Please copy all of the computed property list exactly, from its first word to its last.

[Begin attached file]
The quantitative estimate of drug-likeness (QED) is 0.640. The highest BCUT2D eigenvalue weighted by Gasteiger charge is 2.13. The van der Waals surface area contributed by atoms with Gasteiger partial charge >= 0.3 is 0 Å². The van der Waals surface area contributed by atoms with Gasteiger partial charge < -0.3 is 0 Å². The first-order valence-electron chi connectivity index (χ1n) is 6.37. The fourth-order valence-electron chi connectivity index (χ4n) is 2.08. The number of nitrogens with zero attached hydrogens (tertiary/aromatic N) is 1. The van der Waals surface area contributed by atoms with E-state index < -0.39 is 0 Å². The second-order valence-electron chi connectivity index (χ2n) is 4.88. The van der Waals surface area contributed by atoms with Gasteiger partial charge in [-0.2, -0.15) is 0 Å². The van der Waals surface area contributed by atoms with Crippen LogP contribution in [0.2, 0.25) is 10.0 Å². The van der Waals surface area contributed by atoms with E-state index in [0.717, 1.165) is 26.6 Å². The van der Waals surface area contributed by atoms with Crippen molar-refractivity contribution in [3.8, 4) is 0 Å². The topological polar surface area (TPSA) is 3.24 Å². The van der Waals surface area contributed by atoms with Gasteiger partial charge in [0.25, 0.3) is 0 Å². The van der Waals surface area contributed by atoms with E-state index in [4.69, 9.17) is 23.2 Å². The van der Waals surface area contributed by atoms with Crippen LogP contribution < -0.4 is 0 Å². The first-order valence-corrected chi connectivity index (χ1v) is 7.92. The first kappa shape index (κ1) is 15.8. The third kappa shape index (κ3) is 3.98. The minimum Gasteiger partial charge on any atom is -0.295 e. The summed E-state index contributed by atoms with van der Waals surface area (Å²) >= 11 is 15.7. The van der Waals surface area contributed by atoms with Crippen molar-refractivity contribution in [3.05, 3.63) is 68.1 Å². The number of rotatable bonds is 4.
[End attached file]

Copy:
The quantitative estimate of drug-likeness (QED) is 0.640. The highest BCUT2D eigenvalue weighted by Gasteiger charge is 2.13. The van der Waals surface area contributed by atoms with Gasteiger partial charge >= 0.3 is 0 Å². The van der Waals surface area contributed by atoms with Gasteiger partial charge < -0.3 is 0 Å². The first-order valence-electron chi connectivity index (χ1n) is 6.37. The fourth-order valence-electron chi connectivity index (χ4n) is 2.08. The number of nitrogens with zero attached hydrogens (tertiary/aromatic N) is 1. The van der Waals surface area contributed by atoms with E-state index < -0.39 is 0 Å². The second-order valence-electron chi connectivity index (χ2n) is 4.88. The van der Waals surface area contributed by atoms with Gasteiger partial charge in [-0.2, -0.15) is 0 Å². The van der Waals surface area contributed by atoms with Crippen LogP contribution in [0.2, 0.25) is 10.0 Å². The van der Waals surface area contributed by atoms with E-state index in [0.717, 1.165) is 26.6 Å². The van der Waals surface area contributed by atoms with Crippen molar-refractivity contribution in [3.8, 4) is 0 Å². The topological polar surface area (TPSA) is 3.24 Å². The van der Waals surface area contributed by atoms with Gasteiger partial charge in [0.25, 0.3) is 0 Å². The van der Waals surface area contributed by atoms with E-state index in [4.69, 9.17) is 23.2 Å². The van der Waals surface area contributed by atoms with Crippen LogP contribution < -0.4 is 0 Å². The first-order valence-corrected chi connectivity index (χ1v) is 7.92. The first kappa shape index (κ1) is 15.8. The third kappa shape index (κ3) is 3.98. The minimum Gasteiger partial charge on any atom is -0.295 e. The summed E-state index contributed by atoms with van der Waals surface area (Å²) >= 11 is 15.7. The van der Waals surface area contributed by atoms with Crippen molar-refractivity contribution in [3.05, 3.63) is 68.1 Å². The number of rotatable bonds is 4.